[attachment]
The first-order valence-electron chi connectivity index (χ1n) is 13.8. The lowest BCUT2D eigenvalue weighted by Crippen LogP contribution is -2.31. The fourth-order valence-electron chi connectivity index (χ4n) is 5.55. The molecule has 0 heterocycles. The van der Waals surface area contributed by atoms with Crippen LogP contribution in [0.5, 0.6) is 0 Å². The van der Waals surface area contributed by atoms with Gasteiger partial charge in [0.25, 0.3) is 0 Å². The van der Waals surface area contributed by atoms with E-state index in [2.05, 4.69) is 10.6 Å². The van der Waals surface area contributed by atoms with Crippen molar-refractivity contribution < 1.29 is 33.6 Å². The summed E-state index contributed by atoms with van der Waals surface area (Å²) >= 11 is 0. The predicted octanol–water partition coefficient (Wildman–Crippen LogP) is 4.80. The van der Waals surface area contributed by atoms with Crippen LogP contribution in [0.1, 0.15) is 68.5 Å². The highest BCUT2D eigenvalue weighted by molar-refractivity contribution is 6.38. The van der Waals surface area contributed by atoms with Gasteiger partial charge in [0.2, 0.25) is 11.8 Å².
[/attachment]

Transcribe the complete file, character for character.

The first-order valence-electron chi connectivity index (χ1n) is 13.8. The lowest BCUT2D eigenvalue weighted by Crippen LogP contribution is -2.31. The fourth-order valence-electron chi connectivity index (χ4n) is 5.55. The molecule has 0 heterocycles. The van der Waals surface area contributed by atoms with Crippen LogP contribution in [0.5, 0.6) is 0 Å². The van der Waals surface area contributed by atoms with Gasteiger partial charge in [0.25, 0.3) is 0 Å². The van der Waals surface area contributed by atoms with E-state index in [2.05, 4.69) is 10.6 Å². The van der Waals surface area contributed by atoms with Crippen molar-refractivity contribution < 1.29 is 33.6 Å². The summed E-state index contributed by atoms with van der Waals surface area (Å²) >= 11 is 0. The predicted octanol–water partition coefficient (Wildman–Crippen LogP) is 4.80. The van der Waals surface area contributed by atoms with Crippen LogP contribution in [0.1, 0.15) is 68.5 Å². The highest BCUT2D eigenvalue weighted by molar-refractivity contribution is 6.38. The van der Waals surface area contributed by atoms with Gasteiger partial charge in [0.2, 0.25) is 11.8 Å².